A story of capital and labor by the most popular author in the world.
olden fields of grain in the sunshiny valley, to something that she seemed to see in the far distant sky.
With a quick movement the Interpreter again hid his useless limbs.
"And now don't you think you might tell me about yourselves? What is your name, my boy?"
"I'm Bobby Whaley," answered the lad. "She's my sister, Maggie."
"Oh, yes," said the Interpreter. "Your father is Sam Whaley. He works in the Mill."
"Uh-huh, some of the time he works--when there ain't no strikes ner nothin'."
The Interpreter, with his eyes on that dark cloud that hung above the forest of grim stacks, appeared to attach rather more importance to Bobby's reply than the lad's simple words would justify.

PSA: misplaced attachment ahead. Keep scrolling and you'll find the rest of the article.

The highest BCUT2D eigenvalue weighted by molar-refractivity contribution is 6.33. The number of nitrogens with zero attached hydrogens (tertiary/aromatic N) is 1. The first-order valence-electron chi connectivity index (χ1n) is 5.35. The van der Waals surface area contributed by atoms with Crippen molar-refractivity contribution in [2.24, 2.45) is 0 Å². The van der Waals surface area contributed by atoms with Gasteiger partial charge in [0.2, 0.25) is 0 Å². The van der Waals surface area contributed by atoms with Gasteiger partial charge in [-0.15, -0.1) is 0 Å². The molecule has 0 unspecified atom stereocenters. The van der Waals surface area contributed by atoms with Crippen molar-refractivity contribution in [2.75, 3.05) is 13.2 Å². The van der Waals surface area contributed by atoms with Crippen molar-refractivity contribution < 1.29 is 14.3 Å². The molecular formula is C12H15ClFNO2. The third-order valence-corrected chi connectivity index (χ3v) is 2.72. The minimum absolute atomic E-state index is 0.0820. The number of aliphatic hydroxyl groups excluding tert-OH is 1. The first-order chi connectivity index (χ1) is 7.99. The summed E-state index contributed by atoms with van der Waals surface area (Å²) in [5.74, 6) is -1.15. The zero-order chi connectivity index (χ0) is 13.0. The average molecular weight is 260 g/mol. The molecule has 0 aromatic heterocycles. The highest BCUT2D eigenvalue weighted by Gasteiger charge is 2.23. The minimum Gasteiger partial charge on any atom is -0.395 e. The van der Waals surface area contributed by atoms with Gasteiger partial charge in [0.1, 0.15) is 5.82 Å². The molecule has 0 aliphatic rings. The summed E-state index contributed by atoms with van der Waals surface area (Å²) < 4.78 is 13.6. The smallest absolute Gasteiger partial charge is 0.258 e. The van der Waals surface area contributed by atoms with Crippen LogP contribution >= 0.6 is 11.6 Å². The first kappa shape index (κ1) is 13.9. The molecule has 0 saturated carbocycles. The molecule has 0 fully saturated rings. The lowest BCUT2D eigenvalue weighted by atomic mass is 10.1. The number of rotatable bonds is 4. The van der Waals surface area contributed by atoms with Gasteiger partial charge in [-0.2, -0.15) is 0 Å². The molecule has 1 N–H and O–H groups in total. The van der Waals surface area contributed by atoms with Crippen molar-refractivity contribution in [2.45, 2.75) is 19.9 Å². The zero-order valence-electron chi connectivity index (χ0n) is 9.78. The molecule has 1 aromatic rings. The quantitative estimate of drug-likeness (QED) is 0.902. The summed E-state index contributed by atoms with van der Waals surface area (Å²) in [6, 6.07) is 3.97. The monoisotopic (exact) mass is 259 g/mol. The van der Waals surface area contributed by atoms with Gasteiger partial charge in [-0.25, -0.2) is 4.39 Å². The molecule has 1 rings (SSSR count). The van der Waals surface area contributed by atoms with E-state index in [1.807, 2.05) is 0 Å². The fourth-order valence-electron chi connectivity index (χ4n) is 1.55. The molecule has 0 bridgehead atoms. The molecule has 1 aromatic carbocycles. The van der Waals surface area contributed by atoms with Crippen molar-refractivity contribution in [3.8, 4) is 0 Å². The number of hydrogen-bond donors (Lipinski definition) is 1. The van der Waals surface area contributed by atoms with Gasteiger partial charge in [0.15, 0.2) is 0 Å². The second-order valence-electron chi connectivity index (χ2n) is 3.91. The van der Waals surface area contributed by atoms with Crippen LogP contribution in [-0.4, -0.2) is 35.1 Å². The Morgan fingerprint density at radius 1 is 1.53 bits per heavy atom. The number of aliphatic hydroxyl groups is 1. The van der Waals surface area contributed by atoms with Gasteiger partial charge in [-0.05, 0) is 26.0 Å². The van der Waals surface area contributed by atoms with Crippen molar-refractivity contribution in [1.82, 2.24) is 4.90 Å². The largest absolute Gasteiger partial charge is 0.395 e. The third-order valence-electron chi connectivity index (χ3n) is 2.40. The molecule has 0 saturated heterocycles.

Then, looking gravely at Sam Whaley's son, he said, "And you will work in the Mill, too, I suppose, when you grow up?"
"I dunno," returned the boy. "I ain't much stuck on work. An' dad, he says it don't git yer nothin', nohow."
"I see," mused the Interpreter, and he seemed to
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